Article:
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United States Department of Agriculture

Agricultural Research Service

Research Project: Enabling Management Response of Southeastern Agricultural Crop and Pasture Systems to Climate Change

Location: National Soil Dynamics Laboratory

Title: Determining media and species effects on soil carbon dynamics in the landscape

Authors
item Marble, Christopher -
item Prior, Stephen
item Runion, George
item Torbert, Henry
item Gilliam, Charles -
item Fain, Glenn -

Submitted to: Meeting Abstract
Publication Type: Abstract Only
Publication Acceptance Date: August 2, 2010
Publication Date: August 2, 2010
Citation: Marble, C.S., Prior, S.A., Runion, G.B., Torbert III, H.A., Gilliam, C.H., Fain, G.B. Determining media and species effects on soil carbon dynamics in the landscape [abstract]. Hortscience. 45(8):S108.

Technical Abstract: Increased atmospheric carbon dioxide (CO2) concentration is an important factor in global change research. While agriculture is a major contributor to greenhouse gas (GHG) emissions, it has great potential to offset emissions by altering management practices. Much of the work on reducing GHG emissions and enhancing carbon (C) sequestration has been conducted in row crop and forest systems. Horticulture is a multi-billion dollar industry, but no research has focused on the industry’s impact on global change. Baseline estimates of C emissions and the ability of growers/landscapers to sequester C using current production practices must be evaluated. This work investigated the effects of growth media and species on soil C dynamics. Two commonly grown nursery crops [crape myrtle (Lagerstroemia × ‘Acoma’) and magnolia (Magnolia grandiflora ‘D.D. Blanchard’)] were transplanted (from 3- and 4-inch liners, respectively) into 3-gal containers on 25 Mar. 2008. Three growth media mixed with standard amendments were used: 1) pinebark (PB) (industry standard); 2) WholeTree (WT); and 3) clean chip residual (CCR). WholeTree and CCR are forestry industry byproducts currently being evaluated as alternative potting media due to decreasing PB supplies. Plants were outplanted to the field in Winter 2008. In Summer 2009, plots were sampled for soil C and an automated carbon dioxide efflux system (ACES) was installed to continuously monitor C lost via soil respiration (24 h\d) from each potting media/species combination; nonplant (bare soil) areas were also monitored. The main effect of species showed that crape myrtle CO2 efflux was higher than magnolia. The main effect of media indicated that while PB and CCR were similar, both had higher CO2 efflux than WT. The interaction of treatment variables showed that crape myrtle had higher flux than magnolia in all media. Further, in crape myrtle all three media had significantly different CO2 efflux values with CCR highest and WT lowest. In magnolia, PB had higher values than the other two media. Soil C analysis indicated that PB had higher C content than the other two media; however, all media dramatically increased soil C content compared to native soil. It is clear that placing container media into the landscape will increase soil C; the length of time this C remains in the soil requires further investigation, but may vary by media type.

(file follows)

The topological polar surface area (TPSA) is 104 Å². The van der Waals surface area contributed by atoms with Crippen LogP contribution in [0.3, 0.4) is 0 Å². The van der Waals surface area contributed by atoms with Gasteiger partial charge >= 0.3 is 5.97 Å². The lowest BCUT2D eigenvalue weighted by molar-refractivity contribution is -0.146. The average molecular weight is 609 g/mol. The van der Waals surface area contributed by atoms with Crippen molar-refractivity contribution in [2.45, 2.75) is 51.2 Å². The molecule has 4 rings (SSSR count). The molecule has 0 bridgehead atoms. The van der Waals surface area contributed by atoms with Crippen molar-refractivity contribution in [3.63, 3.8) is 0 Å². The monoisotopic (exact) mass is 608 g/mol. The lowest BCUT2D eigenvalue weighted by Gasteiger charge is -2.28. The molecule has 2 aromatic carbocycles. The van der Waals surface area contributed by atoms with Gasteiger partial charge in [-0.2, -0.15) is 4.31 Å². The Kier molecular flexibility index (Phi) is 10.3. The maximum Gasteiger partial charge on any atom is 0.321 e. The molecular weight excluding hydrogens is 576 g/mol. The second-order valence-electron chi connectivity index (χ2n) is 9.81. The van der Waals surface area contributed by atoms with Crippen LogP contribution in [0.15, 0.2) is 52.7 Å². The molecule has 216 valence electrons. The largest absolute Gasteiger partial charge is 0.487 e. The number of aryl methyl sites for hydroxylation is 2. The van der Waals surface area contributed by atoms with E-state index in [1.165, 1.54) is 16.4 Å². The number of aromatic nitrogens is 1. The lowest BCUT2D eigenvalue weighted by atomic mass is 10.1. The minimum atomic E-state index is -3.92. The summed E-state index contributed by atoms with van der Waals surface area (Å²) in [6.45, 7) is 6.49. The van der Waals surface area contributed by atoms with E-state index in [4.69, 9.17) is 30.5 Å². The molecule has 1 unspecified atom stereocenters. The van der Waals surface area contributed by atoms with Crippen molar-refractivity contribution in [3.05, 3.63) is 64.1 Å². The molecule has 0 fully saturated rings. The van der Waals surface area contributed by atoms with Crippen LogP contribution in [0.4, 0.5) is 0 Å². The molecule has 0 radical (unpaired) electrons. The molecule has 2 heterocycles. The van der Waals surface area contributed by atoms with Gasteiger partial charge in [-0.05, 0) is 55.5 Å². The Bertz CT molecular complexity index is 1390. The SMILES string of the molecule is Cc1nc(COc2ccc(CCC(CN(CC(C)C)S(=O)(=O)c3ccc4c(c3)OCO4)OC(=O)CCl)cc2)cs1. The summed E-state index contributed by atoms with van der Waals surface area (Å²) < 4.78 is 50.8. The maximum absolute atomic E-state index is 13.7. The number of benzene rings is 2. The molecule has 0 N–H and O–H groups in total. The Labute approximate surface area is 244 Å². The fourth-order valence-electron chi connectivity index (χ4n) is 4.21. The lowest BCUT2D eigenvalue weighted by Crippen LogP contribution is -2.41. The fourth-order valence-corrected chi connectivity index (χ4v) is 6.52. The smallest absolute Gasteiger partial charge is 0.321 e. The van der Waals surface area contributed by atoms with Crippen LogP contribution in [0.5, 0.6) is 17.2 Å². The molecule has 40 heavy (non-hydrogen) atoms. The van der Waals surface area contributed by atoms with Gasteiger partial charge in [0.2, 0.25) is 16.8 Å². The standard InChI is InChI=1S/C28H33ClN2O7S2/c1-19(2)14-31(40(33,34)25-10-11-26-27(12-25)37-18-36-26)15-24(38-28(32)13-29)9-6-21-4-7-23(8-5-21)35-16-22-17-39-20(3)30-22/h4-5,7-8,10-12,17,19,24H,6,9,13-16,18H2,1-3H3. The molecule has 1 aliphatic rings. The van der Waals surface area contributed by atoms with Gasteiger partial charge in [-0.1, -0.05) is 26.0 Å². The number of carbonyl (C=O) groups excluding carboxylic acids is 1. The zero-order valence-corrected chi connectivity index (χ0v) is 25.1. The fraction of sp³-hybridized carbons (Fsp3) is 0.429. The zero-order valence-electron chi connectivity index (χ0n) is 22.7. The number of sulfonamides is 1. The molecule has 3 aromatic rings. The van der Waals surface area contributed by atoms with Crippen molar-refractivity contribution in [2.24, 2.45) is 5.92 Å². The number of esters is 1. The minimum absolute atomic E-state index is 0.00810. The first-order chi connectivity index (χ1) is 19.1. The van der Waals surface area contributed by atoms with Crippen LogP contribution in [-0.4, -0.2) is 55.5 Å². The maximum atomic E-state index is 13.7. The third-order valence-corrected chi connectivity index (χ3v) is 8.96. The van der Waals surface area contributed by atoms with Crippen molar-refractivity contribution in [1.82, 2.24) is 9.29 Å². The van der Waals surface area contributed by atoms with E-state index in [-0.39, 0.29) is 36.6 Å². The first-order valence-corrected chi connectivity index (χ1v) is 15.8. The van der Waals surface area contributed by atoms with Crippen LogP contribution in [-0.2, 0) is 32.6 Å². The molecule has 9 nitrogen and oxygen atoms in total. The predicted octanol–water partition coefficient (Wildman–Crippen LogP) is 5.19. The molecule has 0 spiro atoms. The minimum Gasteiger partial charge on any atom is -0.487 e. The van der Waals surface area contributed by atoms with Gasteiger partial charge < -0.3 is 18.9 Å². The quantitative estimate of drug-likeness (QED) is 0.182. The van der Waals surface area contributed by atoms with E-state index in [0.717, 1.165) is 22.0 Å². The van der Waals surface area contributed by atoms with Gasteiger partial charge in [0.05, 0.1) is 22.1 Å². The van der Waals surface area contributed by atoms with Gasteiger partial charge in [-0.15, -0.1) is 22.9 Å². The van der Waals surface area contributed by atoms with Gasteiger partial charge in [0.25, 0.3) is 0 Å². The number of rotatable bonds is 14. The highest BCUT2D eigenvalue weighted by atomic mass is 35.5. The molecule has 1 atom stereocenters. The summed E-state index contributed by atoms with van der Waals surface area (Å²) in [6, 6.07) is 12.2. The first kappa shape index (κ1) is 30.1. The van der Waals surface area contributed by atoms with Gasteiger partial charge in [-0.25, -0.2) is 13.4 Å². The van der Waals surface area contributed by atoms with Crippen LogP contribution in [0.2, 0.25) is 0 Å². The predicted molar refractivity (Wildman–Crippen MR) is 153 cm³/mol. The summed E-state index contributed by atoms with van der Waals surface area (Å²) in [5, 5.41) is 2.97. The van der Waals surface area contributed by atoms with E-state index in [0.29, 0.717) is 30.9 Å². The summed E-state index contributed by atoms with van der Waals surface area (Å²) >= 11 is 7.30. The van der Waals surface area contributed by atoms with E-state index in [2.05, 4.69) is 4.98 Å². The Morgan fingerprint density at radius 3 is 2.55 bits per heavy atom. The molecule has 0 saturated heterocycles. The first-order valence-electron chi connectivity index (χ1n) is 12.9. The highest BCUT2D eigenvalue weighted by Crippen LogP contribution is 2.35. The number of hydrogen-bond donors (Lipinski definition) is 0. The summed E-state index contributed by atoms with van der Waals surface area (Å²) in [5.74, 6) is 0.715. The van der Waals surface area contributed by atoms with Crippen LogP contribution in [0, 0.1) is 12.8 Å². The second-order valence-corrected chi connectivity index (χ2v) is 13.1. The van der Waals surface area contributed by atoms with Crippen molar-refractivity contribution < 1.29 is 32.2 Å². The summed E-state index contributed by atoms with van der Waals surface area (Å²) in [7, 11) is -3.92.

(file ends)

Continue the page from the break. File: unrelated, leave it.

Last Modified: 8/30/2014
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